Someone recently asked me how I got my “Big Break.” I had to pause and reflect back as, like most of you, I’ve had a few lucky breaks. I got one of the luckiest breaks of my career when I least expected it, during the dotcom crash of 2001. I had recently moved out from the East Coast to Silicon Valley to get into the software industry, because I could see that it was changing the world. I was only here for a couple of years before the dotcom bubble burst. Through a combination of networking, asking for feedback and simply being passionate about what I was doing, I got the opportunity build a company which we were able to scale and later sell to software giant SAP. Here’s how it happened.
The best piece of advice I ever got: focus on the things you can affect. This is advice I’ve drawn on again and again in my career. It’s been a challenge to master, and it’s still a work in progress.
The first time I heard this advice was early in my career. I was working in sales at Accrue Software, and I had highly successful colleague who never seemed the least bit stressed, not even at the end of the quarter. I asked him what his secret was.
In the life of every successful company, there comes a pivotal moment early on where the fledgling company has to scale. You’ve built a product, and on boarded some early customers. Things are humming along and you’re poised for growth.
This is actually a precarious time. Will your company be able to handle the increased workload that comes with growth without breaking and while maintaining profitability? Probably not without making some very difficult decisions. The first and most painful may be kissing some part of your product line–and the revenue it generates–goodbye.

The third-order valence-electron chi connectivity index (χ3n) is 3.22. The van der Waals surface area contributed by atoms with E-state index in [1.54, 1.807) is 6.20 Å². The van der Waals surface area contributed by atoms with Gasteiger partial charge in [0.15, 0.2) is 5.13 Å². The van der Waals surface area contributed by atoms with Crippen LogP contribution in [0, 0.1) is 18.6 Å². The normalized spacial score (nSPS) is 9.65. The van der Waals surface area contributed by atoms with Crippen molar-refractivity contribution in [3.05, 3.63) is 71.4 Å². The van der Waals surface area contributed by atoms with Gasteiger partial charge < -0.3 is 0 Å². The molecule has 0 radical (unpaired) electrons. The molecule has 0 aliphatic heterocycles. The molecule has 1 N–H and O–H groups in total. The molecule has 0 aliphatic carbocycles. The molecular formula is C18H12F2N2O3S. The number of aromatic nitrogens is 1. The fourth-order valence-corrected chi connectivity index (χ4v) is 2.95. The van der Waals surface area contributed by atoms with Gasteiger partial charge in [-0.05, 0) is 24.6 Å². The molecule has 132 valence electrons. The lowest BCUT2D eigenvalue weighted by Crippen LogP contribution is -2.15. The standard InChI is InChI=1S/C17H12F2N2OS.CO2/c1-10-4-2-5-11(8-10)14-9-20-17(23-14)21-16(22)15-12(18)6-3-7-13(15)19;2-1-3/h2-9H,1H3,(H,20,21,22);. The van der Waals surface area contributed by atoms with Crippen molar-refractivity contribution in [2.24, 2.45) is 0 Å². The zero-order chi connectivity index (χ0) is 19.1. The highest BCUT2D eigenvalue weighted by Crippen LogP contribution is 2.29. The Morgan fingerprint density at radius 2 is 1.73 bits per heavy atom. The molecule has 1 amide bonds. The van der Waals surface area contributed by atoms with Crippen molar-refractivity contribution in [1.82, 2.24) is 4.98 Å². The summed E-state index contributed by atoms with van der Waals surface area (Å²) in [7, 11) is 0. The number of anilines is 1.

I’d recommend to anyone–no matter where they are in their career–that they find a diverse group of mentors and assemble a personal advisory board for themselves. This is especially important when you’re just starting out. You need people that are invested in your career and your success that aren’t your parents. But be prepared to work hard and give something back. Mentoring is a two way street.
When I was in college I found two mentors for myself. I really wasn’t looking for mentors; I was looking to meet people that could help me get a job. Instead, I discovered the value of mentoring, and I’ve had many more mentors throughout my career.
#MyMetric for Success: Engagement
As a sales leader, my professional life is filled with quotas, metrics and dashboards. But if I had to pick just one thing I’m optimizing for, it would be engagement. Why? Because I’ve learned that engagement is the leading indicator for success with whatever else you’re optimizing to achieve.
Early in my career, I was always optimizing for percentage of quota attained, which is a typical sales metric and usually tied to your compensation. Although I wasn’t insightful enough at the time to recognize it, my level of engagement with a prospect was usually a good indicator of the likelihood of making a sale. If a prospect was asking questions, working through their process, showing increased understanding and asking more questions, those were all signs of engagement. It took me a while to see the value of that.